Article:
The three primary human needs that must be addressed are food, housing and transportation. There are many other secondary needs…products and services that modern societies require. All of the above require energy. Example: lighting. In 2016, about 10% of the energy used by residential and commercial sectors in the US was for lighting, and most of it is inefficient. Upgrading to LED or other high-efficiency lighting would greatly reduce energy use. Transportation accounts for 28% of the energy used in the US. It is also a major pollution source. Public transportation by electric buses, trains, etc. must be expanded, but except in the densest of cities, an efficient means of “last mile” transportation is needed…to get from home to the train or bus station, and from station to work and back. An “electric rickshaw,” a one or two-passenger, robot-driven enclosed vehicle would fill the bill nicely. This will only work in cities or suburban areas. In rural areas, a larger electric vehicle, probably privately owned, will still be the most efficient solution for people to commute to work, go shopping or run other local errands.

Food production and manufacturing are also big energy users and pollution producers. The choices here get a bit more complex. Automation of production facilities frees people from repetitive, unpleasant jobs, but it also reduces the number of jobs available, especially for unskilled or semi-skilled workers. Current large-scale agricultural operations are very energy-intensive, with frequent cultivation and the use of chemical fertilizers and pesticides to push crop yields. Some experiments have shown that “no-till” agriculture without chemical fertilizers is much more energy efficient. Crop yields are lower unless herbicides are used, but it is sustainable, while the high-yield methods are gradually depleting the soil and poisoning the water. A smaller population will need less food.

The transition to clean renewable energy, conservation and small families will not come without at least temporary economic sacrifice. Poorer nations cannot be asked to sacrifice as much as richer ones. A more equitable distribution of wealth will be necessary. Eventually, there should be little difference in living standards between nations. This redistribution of wealth will be opposed by the wealthy and powerful, but it is essential to the success of this great transformation of human societies and activities. This is what we must do to ensure the future viability of our planet, and our species.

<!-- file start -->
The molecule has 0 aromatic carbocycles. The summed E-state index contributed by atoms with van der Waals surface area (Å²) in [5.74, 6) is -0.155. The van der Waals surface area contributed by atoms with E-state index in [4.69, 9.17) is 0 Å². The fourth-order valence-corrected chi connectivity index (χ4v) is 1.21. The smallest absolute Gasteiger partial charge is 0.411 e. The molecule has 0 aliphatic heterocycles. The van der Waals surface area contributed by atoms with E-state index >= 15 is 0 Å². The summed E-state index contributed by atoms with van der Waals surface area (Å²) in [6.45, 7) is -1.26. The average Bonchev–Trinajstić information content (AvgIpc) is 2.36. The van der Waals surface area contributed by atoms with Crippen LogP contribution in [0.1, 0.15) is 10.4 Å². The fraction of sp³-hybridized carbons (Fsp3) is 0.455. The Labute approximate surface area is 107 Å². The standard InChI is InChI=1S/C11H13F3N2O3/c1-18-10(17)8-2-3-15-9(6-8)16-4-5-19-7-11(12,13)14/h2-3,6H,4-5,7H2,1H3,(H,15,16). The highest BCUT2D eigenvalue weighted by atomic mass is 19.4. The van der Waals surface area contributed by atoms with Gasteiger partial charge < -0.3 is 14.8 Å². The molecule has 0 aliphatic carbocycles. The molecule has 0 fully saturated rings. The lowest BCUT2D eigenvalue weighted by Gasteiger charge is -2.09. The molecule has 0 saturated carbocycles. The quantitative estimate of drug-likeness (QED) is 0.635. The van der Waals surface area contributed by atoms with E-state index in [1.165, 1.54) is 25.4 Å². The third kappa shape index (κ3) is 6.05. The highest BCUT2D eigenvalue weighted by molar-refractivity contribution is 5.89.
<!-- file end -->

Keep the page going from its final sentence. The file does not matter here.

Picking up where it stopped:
And finally, what will be the result of generations of “only child” families? Much has been written about the effects on a child of being the center of attention and indulgence in early life. One summation that I found is not hopeful:

“The “only children” I’ve known were spoiled, bratty, self-centered, selfish, with a sense of entitlement, difficult to get along with plus a tendency to say inappropriate things that are rude and ill-mannered. Yet being extremely hyper-sensitive and brittle about even the most remotely critical remark going in their direction.”

That is more than a bit over-the-top. I have known some charming and well-adjusted “only children.” But it is a legitimate question: How will several generations of “only children” affect our society?

There is much more to say about this. The economic effects of a shrinking and aging population will be profound, especially for capitalist societies like ours that are based on continuous growth and the primacy of profits. I haven’t even mentioned all the wars and conflicts all over the planet that could result in a nuclear exchange that would threaten all human and nonhuman life. If that happens, I guess the points made in this article are moot. Obviously, we must solve those problems too, but in doing so, we must not lose sight of this looming crisis.

It would be the greatest, the most profound transformation in human history…from tribalism and nationalism, ethnic and racial identity, to world citizenship, where every individual recognizes that his/her actions affect everyone else on the planet. I am not optimistic that this will happen in the near future. It may take some catastrophic world-threatening event to mobilize the global will to start down this path to long-term survival. The alternative is almost certainly oblivion. Eventually, we will have to address the problem.

 

Bert Bigelow graduated from the University of Michigan engineering school, and then pursued a career in software design.  He has always enjoyed writing, and since retirement, has produced short essays on many subjects.  His main interests are in the areas of politics and religion, and the intersection of the two.  Many of his writings are posted on his web site, bigelowbert.com.  You can contact him at bigelowbert@aol.com.